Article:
While she noted that she “100 percent” supports nationwide access to contraception, the senator said the bill in question “tramples on foundational religious liberty protections” traditionally viewed as bipartisan.

Sens. Joni Ernst (R-Iowa) and Ted Cruz (R-Texas) echoed Mrs. Britt’s concerns minutes before the vote, noting that their Allowing Greater Access to Safe and Effective Contraception Act aims to expand access to contraception without removing conscience protections for doctors and employers.

Meanwhile, Sen. Bill Cassidy (R-La.) asserted that the Democrats’ legislation “defines contraception so broadly that it likely also includes a right to a chemical abortion pill.”

He added that Democrats’ push to cement a federal right to contraception was nothing more than “a political stunt designed to fearmonger and mislead the public” to gain votes this November.

Election Strategy

Despite those concerns, the White House expressed its support for the Right to Contraception Act’s passage, affirming its commitment to “defending reproductive freedom” in a statement of administration policy.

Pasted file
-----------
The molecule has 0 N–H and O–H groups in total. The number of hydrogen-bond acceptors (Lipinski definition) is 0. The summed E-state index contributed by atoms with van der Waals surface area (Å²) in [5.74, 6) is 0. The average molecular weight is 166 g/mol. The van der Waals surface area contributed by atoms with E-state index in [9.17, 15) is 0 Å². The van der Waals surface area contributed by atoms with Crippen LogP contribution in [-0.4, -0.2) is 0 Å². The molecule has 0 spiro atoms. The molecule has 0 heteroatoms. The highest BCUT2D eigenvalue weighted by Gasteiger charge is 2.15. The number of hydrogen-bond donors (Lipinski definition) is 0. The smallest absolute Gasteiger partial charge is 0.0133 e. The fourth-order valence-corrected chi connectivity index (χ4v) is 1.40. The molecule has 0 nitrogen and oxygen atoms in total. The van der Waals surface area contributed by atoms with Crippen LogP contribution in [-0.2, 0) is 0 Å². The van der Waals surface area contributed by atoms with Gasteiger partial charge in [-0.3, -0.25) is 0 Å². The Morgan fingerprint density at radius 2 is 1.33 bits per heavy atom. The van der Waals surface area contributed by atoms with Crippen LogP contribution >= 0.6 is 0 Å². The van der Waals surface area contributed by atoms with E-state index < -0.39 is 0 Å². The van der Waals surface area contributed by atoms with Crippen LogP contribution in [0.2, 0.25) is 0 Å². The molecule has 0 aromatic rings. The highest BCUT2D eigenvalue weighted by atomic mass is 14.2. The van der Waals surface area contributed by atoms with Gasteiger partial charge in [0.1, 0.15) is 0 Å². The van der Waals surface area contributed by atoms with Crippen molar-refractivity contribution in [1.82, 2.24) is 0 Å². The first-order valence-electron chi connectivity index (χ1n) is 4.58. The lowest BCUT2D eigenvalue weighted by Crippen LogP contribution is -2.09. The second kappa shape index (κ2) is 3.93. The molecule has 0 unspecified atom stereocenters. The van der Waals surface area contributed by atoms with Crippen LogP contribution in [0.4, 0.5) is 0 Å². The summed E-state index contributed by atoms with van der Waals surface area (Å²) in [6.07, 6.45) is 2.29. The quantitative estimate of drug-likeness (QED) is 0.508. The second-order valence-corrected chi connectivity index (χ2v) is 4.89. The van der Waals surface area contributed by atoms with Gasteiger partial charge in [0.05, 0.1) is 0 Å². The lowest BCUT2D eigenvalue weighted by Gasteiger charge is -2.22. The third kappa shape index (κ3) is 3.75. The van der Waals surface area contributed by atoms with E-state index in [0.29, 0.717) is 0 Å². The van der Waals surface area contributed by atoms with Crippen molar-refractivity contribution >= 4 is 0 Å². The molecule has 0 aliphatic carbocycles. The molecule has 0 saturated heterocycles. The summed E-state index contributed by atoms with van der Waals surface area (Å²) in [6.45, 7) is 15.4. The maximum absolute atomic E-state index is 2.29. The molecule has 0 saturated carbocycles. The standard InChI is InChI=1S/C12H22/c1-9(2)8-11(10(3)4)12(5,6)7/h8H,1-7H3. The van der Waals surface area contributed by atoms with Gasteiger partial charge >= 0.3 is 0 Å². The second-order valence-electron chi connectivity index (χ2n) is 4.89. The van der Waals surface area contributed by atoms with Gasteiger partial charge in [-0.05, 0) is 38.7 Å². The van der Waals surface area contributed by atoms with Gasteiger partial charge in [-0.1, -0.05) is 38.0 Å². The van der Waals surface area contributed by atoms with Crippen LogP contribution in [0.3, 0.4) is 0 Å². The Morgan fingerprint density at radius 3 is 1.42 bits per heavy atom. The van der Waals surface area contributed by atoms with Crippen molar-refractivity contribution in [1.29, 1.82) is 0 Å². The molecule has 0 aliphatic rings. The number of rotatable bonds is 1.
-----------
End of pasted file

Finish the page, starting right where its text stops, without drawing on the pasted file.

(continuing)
“Women must have the freedom to make deeply personal health care decisions, including the right to decide if and when to start or grow their family. Now is the time to safeguard the right to contraception once and for all,” the statement reads.

President Joe Biden has been a vocal advocate for expanding access to abortion and contraception despite his Catholic faith. As he seeks reelection to a second term this November, he is likely to make that stance a pillar of his platform.

The president’s candidacy has thus far failed to ignite the spark of enthusiasm among his base. As American families continue to struggle with the effects of inflation and high interest rates, one group he appears to be losing ground is with minority voters.

Thus far, the president’s candidacy has seemingly failed to ignite the spark of enthusiasm among his base. As American families continue to struggle with the effects of inflation and high interest rates, one group he appears to be losing ground with is minority voters.

Gallup surveys have shown more black and Hispanic voters—blocs that traditionally favor Democrats—switching parties since the 2020 election.

“People are leaving the Democratic Party and becoming Republicans,” Republican Michael Rivera, an elected commissioner in Berks County, Pennsylvania, told The Epoch Times.

“Their money is worth less. Salaries have not kept pace with inflation. The border is a huge mess and the Biden administration is doing nothing about it. And the economy is going in the wrong direction,” said Mr. Rivera, who is Hispanic.

Still, reproductive issues have been a difficult area for Republicans who vary widely in their beliefs on abortion and contraception. President Biden and other Democrats will look to capitalize on that inconsistency in the coming months.

Beth Brelje, Lawrence Wilson, T.J. Muscaro, and Nathan Worcester contributed to this report.

Original News Source Link – Epoch Times